One of the most contentious issues in the cryptocurrency sphere is the looming regulation that may rock the market soon. Right now, most cryptos fall into a bit of a gray area for regulation because they don’t exactly fit into traditional categories.
The Howey Test is the clearest definition that can be used to differentiate securities from non-securities. The consequences of this test, if the U.S. Securities and Exchange Commission (SEC) decides to enforce it with cryptocurrencies, could be catastrophic to the market. This is why everyone in the crypto market should learn how to use the Howey Test.
What is a Cryptocurrency?
A cryptocurrency, generally, is a digital currency and medium of exchange that does not rely on a central third party. Most cryptocurrencies are built on a blockchain. A blockchain is like a distributed ledger that everyone who wants to participate in can use. Transactions are added sequentially in blocks, updating the state of the ledger every time with account balances and similar data. No one party can control whether a transaction is valid or not alone, giving cryptocurrency its security and part of its value.
The largest cryptocurrency — and one of the simplest — is Bitcoin. The concept first emerged out of the 2008 financial crisis with a world-changing whitepaper. Its pseudonymous founder, Satoshi Nakamoto, wanted to create a peer-to-peer digital currency that didn’t rely on financial giants like banks. More than a decade later it is worth more than $400 billion.
What is a Digital Security?
A digital security is a type of security under the oversight of the SEC, and it is either digital itself or a digital representation of traditional financial assets like stocks or bonds. A digital security, also known as a security token, is a digital asset (like a cryptocurrency) that represents ownership or other rights in a company or other enterprise. The concept is practically identical to stocks or bonds except that they are represented as tokens.
The first public offering of a SEC-registered digital security on the blockchain is through INX’s security token, and is currently traded on the INX Securities trading platform. More and more digital securities platforms are now rapidly joining as well.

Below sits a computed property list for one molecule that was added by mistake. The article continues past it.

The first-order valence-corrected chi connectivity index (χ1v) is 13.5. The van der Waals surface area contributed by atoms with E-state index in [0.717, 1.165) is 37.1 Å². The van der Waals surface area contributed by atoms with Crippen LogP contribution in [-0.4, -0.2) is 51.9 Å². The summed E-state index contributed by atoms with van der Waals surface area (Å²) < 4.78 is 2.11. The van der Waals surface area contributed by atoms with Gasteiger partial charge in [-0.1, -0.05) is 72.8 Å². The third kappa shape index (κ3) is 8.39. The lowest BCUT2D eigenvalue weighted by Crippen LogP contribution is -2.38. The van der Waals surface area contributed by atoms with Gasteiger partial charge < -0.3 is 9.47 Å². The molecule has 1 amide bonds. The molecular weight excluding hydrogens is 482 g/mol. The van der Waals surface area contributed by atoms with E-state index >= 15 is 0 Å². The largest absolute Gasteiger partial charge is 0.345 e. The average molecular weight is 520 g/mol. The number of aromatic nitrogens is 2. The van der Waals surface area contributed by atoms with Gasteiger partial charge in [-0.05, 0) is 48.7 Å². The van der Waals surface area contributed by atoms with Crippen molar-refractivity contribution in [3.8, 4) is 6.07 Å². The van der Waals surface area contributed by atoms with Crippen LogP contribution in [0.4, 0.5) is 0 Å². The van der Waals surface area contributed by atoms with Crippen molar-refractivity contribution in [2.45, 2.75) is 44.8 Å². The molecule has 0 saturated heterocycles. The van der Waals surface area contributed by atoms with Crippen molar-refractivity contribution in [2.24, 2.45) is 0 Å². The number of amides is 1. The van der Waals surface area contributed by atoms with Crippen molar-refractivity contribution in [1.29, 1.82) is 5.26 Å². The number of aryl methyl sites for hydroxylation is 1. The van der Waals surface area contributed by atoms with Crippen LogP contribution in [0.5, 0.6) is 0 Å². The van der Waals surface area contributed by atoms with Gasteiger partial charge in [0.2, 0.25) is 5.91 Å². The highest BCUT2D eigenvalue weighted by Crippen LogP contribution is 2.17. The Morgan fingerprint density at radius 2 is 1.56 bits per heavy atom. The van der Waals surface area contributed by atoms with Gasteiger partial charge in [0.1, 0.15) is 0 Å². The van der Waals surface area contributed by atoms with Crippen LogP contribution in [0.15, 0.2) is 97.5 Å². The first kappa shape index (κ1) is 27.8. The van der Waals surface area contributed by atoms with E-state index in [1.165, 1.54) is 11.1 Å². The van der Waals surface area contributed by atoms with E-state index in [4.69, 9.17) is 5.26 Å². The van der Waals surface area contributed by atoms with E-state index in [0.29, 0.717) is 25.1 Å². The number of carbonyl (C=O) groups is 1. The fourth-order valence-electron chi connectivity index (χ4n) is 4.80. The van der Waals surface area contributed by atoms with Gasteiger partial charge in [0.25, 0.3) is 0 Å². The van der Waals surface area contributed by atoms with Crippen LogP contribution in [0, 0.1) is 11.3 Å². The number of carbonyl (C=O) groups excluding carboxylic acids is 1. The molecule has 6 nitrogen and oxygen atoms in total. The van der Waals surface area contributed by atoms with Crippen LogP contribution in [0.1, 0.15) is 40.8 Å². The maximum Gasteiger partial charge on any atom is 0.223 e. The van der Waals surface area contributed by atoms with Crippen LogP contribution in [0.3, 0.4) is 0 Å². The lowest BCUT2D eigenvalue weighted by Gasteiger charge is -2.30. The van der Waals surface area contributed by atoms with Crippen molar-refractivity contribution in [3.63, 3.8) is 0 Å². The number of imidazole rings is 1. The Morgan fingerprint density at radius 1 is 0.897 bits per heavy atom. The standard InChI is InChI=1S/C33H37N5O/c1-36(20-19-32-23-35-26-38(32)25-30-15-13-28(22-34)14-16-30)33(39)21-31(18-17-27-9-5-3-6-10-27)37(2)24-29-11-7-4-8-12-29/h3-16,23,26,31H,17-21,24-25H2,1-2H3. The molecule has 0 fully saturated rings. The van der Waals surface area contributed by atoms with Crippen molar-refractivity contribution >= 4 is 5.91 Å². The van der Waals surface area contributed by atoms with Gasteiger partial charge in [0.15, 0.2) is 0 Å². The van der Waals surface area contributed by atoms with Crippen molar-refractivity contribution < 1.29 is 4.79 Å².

This defintion may also include cryptocurrencies that can be classified as securities under the Howey Test, even if their creators don’t claim that they are security tokens. All assets that meet the definition of a security, digital or otherwise, are subject to the oversight and regulation of financial regulatory agencies. These agencies have been slow to act on even some of the most obvious cases of digital securities masquerading as simple cryptocurrencies. However, this scenario likely won’t be true forever.
Using the Howey Test to Distinguish Between Cryptocurrency and Digital Securities
The Howey Test originates from the 1946 Supreme Court ruling on SEC vs. W.J. Howey Co., which established the test as the criteria that determines whether something is an investment contract. Investment contracts are a subset of securities along with stocks and bonds, and they are subject to the regulation and oversight of the SEC. The court decided on these four criteria to define an investment contract:
- It must be an investment of money.
- The investment must be in a common enterprise.
- It must have the expectation of profit.
- The profit must be derived from the efforts of others.
Under this definition, most initial coin offerings (ICOs) are considered investment contracts and thus securities. ICOs are rarely available to U.S. investors, probably because ICOs are extremely similar to initial public offerings (IPOs) for stocks. Unfortunately for regulators, other kinds of cryptocurrencies are much less clear under the Howey Test.
The first two criteria are usually easy to determine. The issue often arises when trying to figure out if a cryptocurrency sale has the expectation of profit and if that profit is derived from the efforts of others. Most crypto investors have an expectation of profit derived from the work of others like the developers when they purchase a crypto, but that doesn’t necessarily mean there is a reasonable expectation of profit.
The SEC says that the last two criteria are met if anyone involved with the project (or even a third party) “provides essential managerial efforts that affect the success of the enterprise, and investors reasonably expect to derive profit from those efforts.” These activities may include something like token burning, which is almost always initiated to reduce the supply and attempt to increase the value of a token. Little-to-no precedent exists in the cryptocurrency sector, so it’s difficult to know how the test will be applied.
Looming regulation is one of the biggest fears of many cryptocurrency investors and for good reason. Many of the top cryptocurrencies could easily fall under the Howey Test’s broad definition of a security. However, Bitcoin and Ethereum will likely not have to face heavy regulation anytime soon because the SEC has explicitly said that they are not securities. Other tokens, especially those that have a group of people actively trying to increase their value, may find themselves in hot water in the near future.
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